- Muscle wasting
Early detection is important to get proper treatment and management of the disease. Some other diseases have similar symptoms, so it can be hard to differentiate by just symptoms alone.
Remember to always consult your vet about any concerns you may have with your cat. Untreated diabetes can lead to seizures, coma, or even death. Your veterinarian will be able to run tests to help diagnose and discuss any issues your cat may have and give you peace of mind.
How can you prevent your Siamese cat from developing diabetes?
Knowing your cat breed can be prone to diabetes, you will want to do the best you can to prevent your Siamese cat from developing this disease. There are some ways you can help reduce your cat’s risk of diabetes, but even so, you can’t eliminate the risk completely.
Maintain a healthy weight and diet
One of the major contributing factors to diabetes is poor diet and obesity. Not only do these factors lead to diabetes, but they can also cause many other illnesses, as well.
So, be sure to feed your cat a completely balanced diet. Not all catfoods are alike. Look for cat food with protein as its main ingredient. Many lower-quality catfoods load their formulas with carbohydrates to be more filling and make the price more affordable, but too many carbohydrates are bad for your cat.
Follow the serving sizes on the back of your cat’s food to avoid overfeeding your cat. Also, be careful with how many treats you give your Siamese cat. Treats can be addicting for your cat and too many treats can lead to obesity.
People don’t often think of cats needing exercise. Felines seem to be self-sufficient and aloof, but the same as any other pet you own, they need an active lifestyle. Siamese cats are incredibly intelligent. They can be trained similarly to dogs. Use this characteristic to your advantage. You can train your cat to walk on a lead or do tricks.
This will not only stimulate them mentally, but it will also give them the active lifestyle they need to maintain a healthy weight and body.
Routine check-ups with a veterinarian
Be sure to keep up with your regular vet visits. Routine visits will allow you to discuss any concerns with your veterinarian. Your vet can run diagnostic tests to give you peace of mind and to detect any issues early.
Treatment Options for Siamese Cats With Diabetes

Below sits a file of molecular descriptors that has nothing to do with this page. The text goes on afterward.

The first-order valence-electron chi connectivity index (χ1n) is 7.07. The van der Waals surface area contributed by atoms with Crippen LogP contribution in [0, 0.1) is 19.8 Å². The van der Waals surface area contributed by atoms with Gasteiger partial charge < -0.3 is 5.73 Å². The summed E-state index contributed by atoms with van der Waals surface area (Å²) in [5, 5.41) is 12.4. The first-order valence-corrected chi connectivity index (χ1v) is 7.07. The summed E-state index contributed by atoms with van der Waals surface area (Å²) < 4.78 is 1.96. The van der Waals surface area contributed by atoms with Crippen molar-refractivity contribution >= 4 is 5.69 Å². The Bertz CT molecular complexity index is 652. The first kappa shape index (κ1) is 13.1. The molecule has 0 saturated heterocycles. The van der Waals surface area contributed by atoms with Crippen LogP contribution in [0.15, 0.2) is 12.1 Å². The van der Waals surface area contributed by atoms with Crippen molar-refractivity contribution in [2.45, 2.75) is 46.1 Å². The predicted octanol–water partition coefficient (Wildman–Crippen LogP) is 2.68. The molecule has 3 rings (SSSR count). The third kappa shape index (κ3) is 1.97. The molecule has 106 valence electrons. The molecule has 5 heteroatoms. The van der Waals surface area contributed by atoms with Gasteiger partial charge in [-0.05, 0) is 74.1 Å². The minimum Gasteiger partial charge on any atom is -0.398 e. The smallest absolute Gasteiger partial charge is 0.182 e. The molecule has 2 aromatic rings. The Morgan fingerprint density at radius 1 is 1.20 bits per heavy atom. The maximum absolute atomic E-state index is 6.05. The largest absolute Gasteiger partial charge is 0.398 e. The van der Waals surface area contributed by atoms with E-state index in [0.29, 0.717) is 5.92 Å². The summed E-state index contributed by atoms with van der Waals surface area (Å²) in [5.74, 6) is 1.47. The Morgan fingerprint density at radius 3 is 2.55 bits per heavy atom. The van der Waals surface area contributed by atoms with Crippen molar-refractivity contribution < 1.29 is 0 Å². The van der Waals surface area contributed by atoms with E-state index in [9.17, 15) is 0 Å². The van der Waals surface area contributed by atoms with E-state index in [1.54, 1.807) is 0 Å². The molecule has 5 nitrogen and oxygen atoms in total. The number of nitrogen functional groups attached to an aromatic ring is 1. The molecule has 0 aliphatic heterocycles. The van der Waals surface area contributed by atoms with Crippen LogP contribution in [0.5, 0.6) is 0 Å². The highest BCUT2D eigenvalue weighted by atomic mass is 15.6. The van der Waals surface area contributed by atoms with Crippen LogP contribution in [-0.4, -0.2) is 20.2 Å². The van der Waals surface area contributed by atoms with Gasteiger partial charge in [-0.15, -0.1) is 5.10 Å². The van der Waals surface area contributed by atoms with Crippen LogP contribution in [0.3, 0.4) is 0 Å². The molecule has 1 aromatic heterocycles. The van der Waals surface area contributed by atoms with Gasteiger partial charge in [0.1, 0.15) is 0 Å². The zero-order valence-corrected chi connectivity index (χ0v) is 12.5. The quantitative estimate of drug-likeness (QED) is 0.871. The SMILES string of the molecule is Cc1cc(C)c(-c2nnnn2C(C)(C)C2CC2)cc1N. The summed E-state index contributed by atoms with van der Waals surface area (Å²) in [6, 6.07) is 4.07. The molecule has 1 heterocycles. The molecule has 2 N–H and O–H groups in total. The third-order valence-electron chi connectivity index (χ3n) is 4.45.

If your Siamese cat does get diabetes, it can be scary, but there are several treatment options for cats with diabetes that allows them to live a long, full life.
Daily injections of insulin may be required for your Siamese cat with diabetes. Often, your vet will have to keep your cat for a day, in the beginning, to monitor their glucose levels throughout the day. This will help your vet find the best dosage. Once they have established the correct dose, they will show you how to give your pet the injection.
For people unused to giving injections, it can be scary. Vets are patient and can help to alleviate concerns you may have. Be sure to follow their instructions, and you will learn how to properly give your cat an insulin injection.
You may also have to change your cat’s diet to a high protein, low carbohydrate formula. Be sure to follow your vet’s dietary instructions carefully and don’t suddenly change diets without first consulting with the vet.
Monitoring blood sugar levels and adjusting treatment as needed
You’ll also need to monitor your cat’s blood sugar and follow a strict feeding and insulin administration schedule to keep your cat’s glucose levels where they need to be. This can be tricky at first. Never give your cat a full dose of insulin if your cat is not eating.
Also, don’t alter the amount of insulin you give your cat without first consulting with your vet. The dosage amount may change over time, but these changes need to be directed by a medical professional.
Siamese cats are beautiful and loving pets. If you are looking to adopt one, they are a wonderful breed full of so much love and life. However, they are more prone to diabetes than other cat breeds, so make sure to feed them a healthy, high-protein diet, give them plenty of exercise, and take them to regular vet visits to reduce their risk of diabetes.
If you suspect your cat may be developing diabetes, consult a veterinarian right away. This disease can be fatal if left untreated. Remember that although diabetes can be scary, there are treatment options that allow your cat to live a long, fulfilling life.